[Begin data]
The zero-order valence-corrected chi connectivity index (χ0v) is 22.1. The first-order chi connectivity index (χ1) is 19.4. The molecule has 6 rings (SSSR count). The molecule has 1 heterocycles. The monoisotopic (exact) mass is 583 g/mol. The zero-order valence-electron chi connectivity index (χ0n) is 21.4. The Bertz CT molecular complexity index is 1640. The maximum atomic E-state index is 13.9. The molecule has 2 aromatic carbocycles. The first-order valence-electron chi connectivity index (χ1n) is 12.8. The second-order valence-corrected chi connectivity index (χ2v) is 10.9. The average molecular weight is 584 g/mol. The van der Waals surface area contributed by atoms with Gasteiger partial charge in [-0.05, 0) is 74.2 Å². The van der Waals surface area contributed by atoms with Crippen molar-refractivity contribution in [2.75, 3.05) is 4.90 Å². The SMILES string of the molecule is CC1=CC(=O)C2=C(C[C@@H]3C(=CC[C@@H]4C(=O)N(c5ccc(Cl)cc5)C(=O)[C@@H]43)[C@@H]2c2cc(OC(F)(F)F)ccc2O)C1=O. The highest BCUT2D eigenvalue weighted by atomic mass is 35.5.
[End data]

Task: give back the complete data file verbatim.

The zero-order valence-corrected chi connectivity index (χ0v) is 22.1. The first-order chi connectivity index (χ1) is 19.4. The molecule has 6 rings (SSSR count). The molecule has 1 heterocycles. The monoisotopic (exact) mass is 583 g/mol. The zero-order valence-electron chi connectivity index (χ0n) is 21.4. The Bertz CT molecular complexity index is 1640. The maximum atomic E-state index is 13.9. The molecule has 2 aromatic carbocycles. The first-order valence-electron chi connectivity index (χ1n) is 12.8. The second-order valence-corrected chi connectivity index (χ2v) is 10.9. The average molecular weight is 584 g/mol. The van der Waals surface area contributed by atoms with Gasteiger partial charge in [-0.05, 0) is 74.2 Å². The van der Waals surface area contributed by atoms with Crippen molar-refractivity contribution in [2.75, 3.05) is 4.90 Å². The SMILES string of the molecule is CC1=CC(=O)C2=C(C[C@@H]3C(=CC[C@@H]4C(=O)N(c5ccc(Cl)cc5)C(=O)[C@@H]43)[C@@H]2c2cc(OC(F)(F)F)ccc2O)C1=O. The highest BCUT2D eigenvalue weighted by atomic mass is 35.5.